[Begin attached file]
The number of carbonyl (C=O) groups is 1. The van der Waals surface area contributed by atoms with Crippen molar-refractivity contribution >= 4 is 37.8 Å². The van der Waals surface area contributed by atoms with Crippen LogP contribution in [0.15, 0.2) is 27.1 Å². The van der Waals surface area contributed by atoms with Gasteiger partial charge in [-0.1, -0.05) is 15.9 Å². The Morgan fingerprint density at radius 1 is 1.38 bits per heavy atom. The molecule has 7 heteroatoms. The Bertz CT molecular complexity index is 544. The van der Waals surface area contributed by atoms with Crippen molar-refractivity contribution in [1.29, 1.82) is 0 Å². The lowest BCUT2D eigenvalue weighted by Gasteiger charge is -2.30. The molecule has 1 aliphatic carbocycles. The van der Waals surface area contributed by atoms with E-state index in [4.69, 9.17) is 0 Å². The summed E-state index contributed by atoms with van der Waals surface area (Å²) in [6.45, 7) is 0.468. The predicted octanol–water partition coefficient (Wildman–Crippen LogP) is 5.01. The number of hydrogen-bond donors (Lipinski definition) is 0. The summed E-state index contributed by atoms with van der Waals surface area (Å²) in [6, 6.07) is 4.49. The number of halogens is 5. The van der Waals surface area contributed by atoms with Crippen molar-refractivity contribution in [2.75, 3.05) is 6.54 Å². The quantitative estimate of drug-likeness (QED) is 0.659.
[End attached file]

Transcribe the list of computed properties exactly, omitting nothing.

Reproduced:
The number of carbonyl (C=O) groups is 1. The van der Waals surface area contributed by atoms with Crippen molar-refractivity contribution >= 4 is 37.8 Å². The van der Waals surface area contributed by atoms with Crippen LogP contribution in [0.15, 0.2) is 27.1 Å². The van der Waals surface area contributed by atoms with Gasteiger partial charge in [-0.1, -0.05) is 15.9 Å². The Morgan fingerprint density at radius 1 is 1.38 bits per heavy atom. The molecule has 7 heteroatoms. The Bertz CT molecular complexity index is 544. The van der Waals surface area contributed by atoms with Crippen molar-refractivity contribution in [1.29, 1.82) is 0 Å². The lowest BCUT2D eigenvalue weighted by Gasteiger charge is -2.30. The molecule has 1 aliphatic carbocycles. The van der Waals surface area contributed by atoms with E-state index in [4.69, 9.17) is 0 Å². The summed E-state index contributed by atoms with van der Waals surface area (Å²) in [6.45, 7) is 0.468. The predicted octanol–water partition coefficient (Wildman–Crippen LogP) is 5.01. The number of hydrogen-bond donors (Lipinski definition) is 0. The summed E-state index contributed by atoms with van der Waals surface area (Å²) in [6, 6.07) is 4.49. The number of halogens is 5. The van der Waals surface area contributed by atoms with Crippen molar-refractivity contribution in [2.75, 3.05) is 6.54 Å². The quantitative estimate of drug-likeness (QED) is 0.659.